The Annenberg Space


We finally made it to the Annenberg Space for Photography in Century City this week. Just a week old, the Space’s mission is to be a community center that showcases both digital and print photography — a sort of heavenly high-tech hang-out for fans of the art form.

The venue itself is sleek: all clean lines and modern design, with fresh white flowers in vases and multiple flat screens relaying image after striking image.  The current exhibit is called L8S ANG3LES, and it features the work of 11 photographers with varying styles: John Baldessari, Julius Shulman, Tim Street-Porter, Douglas Kirkland, Greg Gorman, Lauren Greenfield, Catherine Opie, Carolyn Cole, Lawrence Ho, Kirk McKoy and Genaro Molina.  

Eleven photographers is a lot for the amount of space they have, and there wasn’t really enough of each photographer to give you a decent overview, or even introduction, though there were multiple videos running that offered more of each photographer’s work. We particularly liked Julius Shulman (awesome California architecture), Douglas Kirkland (amazing celebrity portraits) Genaro Molina (never heard of him but want to know more), Catherine Opie (though not the best representation of her work on display) and Carolyn Cole (powerful war/strife photography). (Lauren Greenfield? Still don’t get her.)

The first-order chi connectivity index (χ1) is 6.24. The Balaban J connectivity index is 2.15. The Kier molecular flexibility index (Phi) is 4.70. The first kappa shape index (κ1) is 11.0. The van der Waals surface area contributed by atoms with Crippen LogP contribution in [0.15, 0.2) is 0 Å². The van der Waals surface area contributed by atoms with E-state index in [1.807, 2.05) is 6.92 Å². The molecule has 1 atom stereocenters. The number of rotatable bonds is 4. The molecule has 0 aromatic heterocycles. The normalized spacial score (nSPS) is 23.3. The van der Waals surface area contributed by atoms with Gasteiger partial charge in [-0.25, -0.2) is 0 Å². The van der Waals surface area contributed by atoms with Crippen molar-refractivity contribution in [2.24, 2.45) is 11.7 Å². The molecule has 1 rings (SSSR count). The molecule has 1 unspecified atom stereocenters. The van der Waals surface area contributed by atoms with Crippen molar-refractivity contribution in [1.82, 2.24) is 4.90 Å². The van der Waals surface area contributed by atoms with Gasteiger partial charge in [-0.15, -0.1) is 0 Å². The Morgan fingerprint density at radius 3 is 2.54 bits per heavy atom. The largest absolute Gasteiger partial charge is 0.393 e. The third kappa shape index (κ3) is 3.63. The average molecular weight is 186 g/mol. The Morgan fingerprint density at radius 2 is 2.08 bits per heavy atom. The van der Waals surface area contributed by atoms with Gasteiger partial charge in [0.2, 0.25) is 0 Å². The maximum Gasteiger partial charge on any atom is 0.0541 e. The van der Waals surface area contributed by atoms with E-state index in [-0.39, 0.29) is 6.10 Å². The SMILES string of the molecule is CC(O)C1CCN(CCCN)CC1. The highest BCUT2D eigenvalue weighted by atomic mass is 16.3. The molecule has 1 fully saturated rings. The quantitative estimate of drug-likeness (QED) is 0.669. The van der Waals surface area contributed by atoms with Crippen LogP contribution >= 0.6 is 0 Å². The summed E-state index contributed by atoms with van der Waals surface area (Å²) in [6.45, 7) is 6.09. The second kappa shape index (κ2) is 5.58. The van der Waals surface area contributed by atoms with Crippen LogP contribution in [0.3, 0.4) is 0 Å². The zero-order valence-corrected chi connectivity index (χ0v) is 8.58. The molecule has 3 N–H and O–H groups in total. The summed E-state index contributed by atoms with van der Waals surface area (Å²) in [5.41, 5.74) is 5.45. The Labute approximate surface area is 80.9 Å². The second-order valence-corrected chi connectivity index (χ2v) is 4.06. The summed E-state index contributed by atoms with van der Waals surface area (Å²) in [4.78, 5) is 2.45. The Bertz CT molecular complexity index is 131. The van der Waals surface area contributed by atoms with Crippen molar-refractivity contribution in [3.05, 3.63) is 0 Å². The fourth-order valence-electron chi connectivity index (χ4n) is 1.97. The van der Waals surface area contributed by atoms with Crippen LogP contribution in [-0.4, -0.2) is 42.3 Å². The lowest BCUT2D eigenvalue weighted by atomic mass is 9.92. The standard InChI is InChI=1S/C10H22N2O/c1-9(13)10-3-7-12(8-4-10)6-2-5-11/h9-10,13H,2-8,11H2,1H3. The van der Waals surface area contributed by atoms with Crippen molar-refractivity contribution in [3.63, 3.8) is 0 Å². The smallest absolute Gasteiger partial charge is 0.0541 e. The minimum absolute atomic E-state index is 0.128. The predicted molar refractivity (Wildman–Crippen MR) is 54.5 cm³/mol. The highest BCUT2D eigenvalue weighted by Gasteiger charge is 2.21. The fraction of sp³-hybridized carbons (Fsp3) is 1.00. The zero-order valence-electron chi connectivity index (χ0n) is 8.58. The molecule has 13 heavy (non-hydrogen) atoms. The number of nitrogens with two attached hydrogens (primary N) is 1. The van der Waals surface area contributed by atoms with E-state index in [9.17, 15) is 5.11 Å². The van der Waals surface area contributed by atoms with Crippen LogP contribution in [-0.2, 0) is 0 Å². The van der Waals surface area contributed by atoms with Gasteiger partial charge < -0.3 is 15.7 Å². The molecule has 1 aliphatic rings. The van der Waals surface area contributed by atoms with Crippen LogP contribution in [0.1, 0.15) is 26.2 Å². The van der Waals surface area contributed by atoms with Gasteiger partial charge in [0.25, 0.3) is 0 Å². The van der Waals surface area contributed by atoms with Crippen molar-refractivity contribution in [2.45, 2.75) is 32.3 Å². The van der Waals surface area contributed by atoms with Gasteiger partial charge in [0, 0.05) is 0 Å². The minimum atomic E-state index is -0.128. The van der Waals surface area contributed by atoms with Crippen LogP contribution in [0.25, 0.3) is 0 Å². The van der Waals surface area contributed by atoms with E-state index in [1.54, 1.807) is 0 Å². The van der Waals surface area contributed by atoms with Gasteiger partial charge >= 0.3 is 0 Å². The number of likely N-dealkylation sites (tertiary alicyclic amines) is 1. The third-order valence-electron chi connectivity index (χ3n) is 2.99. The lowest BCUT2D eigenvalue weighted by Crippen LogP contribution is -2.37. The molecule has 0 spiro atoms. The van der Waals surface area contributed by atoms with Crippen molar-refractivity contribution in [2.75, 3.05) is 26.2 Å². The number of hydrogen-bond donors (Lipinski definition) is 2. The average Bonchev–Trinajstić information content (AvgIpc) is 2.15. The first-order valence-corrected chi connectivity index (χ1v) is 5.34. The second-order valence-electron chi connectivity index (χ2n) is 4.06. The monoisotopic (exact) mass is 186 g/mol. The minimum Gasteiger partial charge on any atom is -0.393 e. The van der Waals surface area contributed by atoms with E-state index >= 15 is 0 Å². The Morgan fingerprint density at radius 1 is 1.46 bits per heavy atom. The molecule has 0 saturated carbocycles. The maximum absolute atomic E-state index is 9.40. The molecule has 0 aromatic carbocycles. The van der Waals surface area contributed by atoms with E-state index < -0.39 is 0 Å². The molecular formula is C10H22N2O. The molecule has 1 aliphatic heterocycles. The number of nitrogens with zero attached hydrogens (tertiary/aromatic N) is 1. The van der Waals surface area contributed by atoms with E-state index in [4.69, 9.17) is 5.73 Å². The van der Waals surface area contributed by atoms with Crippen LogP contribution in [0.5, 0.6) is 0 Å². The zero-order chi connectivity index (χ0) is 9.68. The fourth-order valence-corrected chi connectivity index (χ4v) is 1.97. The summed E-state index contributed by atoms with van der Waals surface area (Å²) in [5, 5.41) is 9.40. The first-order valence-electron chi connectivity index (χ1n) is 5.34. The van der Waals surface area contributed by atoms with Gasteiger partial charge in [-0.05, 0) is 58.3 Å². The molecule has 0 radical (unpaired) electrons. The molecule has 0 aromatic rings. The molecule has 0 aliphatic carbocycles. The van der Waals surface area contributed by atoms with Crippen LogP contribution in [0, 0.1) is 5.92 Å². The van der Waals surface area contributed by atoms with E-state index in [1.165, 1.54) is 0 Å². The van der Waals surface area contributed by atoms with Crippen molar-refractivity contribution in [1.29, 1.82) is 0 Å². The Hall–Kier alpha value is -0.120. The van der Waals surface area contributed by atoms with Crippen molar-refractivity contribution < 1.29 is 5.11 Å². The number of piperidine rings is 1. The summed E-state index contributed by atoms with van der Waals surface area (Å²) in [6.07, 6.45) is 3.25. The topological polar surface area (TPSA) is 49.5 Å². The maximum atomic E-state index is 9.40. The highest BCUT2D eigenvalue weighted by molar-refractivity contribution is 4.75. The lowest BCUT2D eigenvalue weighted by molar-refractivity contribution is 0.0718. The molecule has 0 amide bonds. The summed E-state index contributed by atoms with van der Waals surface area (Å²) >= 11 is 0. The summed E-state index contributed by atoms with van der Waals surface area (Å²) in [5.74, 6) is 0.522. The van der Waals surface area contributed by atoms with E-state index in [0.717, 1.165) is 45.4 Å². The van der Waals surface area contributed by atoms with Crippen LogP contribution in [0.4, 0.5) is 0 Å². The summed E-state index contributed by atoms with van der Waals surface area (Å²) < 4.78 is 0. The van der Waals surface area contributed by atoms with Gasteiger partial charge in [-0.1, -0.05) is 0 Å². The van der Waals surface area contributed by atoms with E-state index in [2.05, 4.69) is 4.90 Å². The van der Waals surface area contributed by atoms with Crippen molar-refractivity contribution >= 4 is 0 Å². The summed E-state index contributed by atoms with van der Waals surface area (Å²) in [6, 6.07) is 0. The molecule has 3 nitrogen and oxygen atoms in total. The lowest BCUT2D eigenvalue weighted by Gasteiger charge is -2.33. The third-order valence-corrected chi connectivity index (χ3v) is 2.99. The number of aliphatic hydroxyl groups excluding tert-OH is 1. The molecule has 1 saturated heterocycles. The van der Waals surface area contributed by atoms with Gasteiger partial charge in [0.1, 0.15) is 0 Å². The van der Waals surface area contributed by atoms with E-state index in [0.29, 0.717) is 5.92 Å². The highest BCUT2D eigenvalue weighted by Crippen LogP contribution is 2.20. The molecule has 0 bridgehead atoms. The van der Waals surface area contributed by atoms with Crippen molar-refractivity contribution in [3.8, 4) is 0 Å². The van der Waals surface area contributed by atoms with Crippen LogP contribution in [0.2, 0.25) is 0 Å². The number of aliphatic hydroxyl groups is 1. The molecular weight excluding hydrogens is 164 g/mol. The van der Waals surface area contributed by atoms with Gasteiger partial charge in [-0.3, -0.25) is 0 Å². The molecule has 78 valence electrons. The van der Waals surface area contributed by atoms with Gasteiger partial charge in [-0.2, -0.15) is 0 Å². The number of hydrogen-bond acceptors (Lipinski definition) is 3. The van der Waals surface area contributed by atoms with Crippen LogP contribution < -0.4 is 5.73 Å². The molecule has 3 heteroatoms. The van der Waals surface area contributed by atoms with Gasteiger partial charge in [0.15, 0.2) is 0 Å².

In the back there is a kitchen (presumably for parties) and a reference room with cool magazines and rare photography books (Helen Levitt, War by the VII agency and Falkland Roadby Mary Ellen Mark to name just a few), with a table where you can just sit down and read for hours if you wish. They’ll also be offering a regular lecture series and workshops (most of the current exhibit’s stars are coming to speak, including Douglas Kirkland and Carolyn Cole). 


The location I have to say is not ideal, and one wonders why they chose a site that is nestled so deep within a corporate compound that’s anchored by CAA. The main drawback is the parking situation and the maze-like process you go through to find the Space. It’s not one of those places where if you have an hour to kill you’ll just drop by. It’ll probably take you half that time to park and find the place. But, alas — such is the price to pay for great, free photography.

A note about photography on the premises since there was a report recently about the overzealous CAA security guards harassing people: They don’t allow photography inside the Space, however you can take exterior shots and bring your camera inside with you. I was able to sneak the shot above, but I was politely asked not to take any in the area with the photography.


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